The Prison is the Answer to Everything omnibus crime bill introduced by the Conservative government this week has some worthwhile measures – sometimes prison is the answer – but it also tends to go too far. It gets onto a good thing, such as ending the overuse of house arrest in violent crime, and then can't restrain itself from including non-violent offences such as car theft. Or it decides tougher sentences are in order for drug traffickers and organized crime, and then slaps a six-month jail term on anyone who grows six marijuana plants. (The bill is formally known as the Safe Streets and Communities Act, and includes nine bills introduced by the Conservatives during minority rule and never passed.)
The bill's subtitle might be "Taking the Country Back." From whom? The judges and the Liberals. There is a shower of new mandatory minimum sentences – judges can't be trusted to get it right, in the government's view. The Liberal attempts to bring down Canada's fairly high incarceration rate are off the table; more adults and youths will wind up behind bars. There are bills to deny pardons for sexual predators – a reasonable move, in the wake of the pardon-on-a-platter given to Graham James, a convicted abuser of young hockey players. There is a bill to make it more difficult to transfer Canadian citizens convicted of crimes in other countries back to this country to serve their time. (Won't they be deported here afterward, anyway?) While each of these should be assessed by the public, and parliamentarians, on its merits, it is necessary also to ask: Is this what fighting crime and protecting communities are really all about? Jail cells?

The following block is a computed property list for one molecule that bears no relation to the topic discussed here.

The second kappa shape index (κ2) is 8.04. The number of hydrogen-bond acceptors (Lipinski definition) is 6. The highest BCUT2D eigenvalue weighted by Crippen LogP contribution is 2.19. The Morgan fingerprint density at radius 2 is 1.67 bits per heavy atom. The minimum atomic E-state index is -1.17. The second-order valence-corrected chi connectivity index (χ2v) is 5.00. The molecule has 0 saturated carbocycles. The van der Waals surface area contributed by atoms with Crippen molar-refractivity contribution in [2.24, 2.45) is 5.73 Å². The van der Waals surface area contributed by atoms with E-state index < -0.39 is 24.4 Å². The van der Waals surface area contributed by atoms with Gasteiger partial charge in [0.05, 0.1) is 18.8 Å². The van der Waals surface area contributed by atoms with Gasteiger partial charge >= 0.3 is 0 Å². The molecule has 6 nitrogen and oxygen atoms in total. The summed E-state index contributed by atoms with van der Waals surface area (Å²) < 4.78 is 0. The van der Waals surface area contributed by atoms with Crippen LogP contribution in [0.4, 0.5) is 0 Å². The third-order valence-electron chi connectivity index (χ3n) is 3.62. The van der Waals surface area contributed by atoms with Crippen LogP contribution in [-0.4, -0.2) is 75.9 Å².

There are the good, the bad and the base. The Penalties for Organized Drug Crime Act is for the party's conservative political base. It provides "mandatory jail time for serious drug offences." But why should growing six marijuana plants in one's basement bring six months in jail? If judges can't be trusted to give the appropriate sentence for a 19-year-old with a few pot plants in his closet, maybe that's because Canadians generally don't see it as a serious crime. And should selling marijuana to someone under 18 bring a minimum of two years? This is a page from the discredited war-on-drugs handbook.
Sébastien's Law, on the other hand, is tough-sounding but not draconian. Jean Chrétien's Liberal government had inserted a "presumption" into the youth-crime law that the most serious offences (such as murder), if committed from 14 to 17, deserved an adult sentence. The Supreme Court threw out that presumption. This new law requires the Crown to "consider" asking for an adult sentence for the most serious offences. Judges will also be able to hold, until trial, young people deemed out of control and dangerous. A liberal, retired judge in Nova Scotia proposed this measure after a 16-year-old out on bail killed a woman while driving a stolen car at 180 kilometres an hour. Society in general – and young people, too – will be better off as a result.
Finally, consider the new law that limits the use of house arrest brought in by the Liberals. For more than a decade, there had been a legal fiction that house arrest was a punitive sentence. But few people believed it. No wonder, when some of those on house arrest could go out to work, study or pray. And people who committed violent offences, including stabbings, child rapes and sexual mutilations, were given these sentences. But the Conservatives won't allow house arrest even for some non-violent crimes such as car theft or break-and-enter, committed largely by young people who may benefit from a second chance.
"This is just the beginning," says Justice Minister Robert Nicholson. That is worrying. The government is obsessed with the tough-on-crime-and-drugs approach of the United States, even as U.S. conservatives move in the other direction – the Canadian one – because jail costs are outstripping investments in higher education. (California, step forward.) Even where a tougher approach is called for, it is not enough. The government should also be spending some of its political capital, energy and money to address the causes of crime, including poor mental health, addictions and child poverty.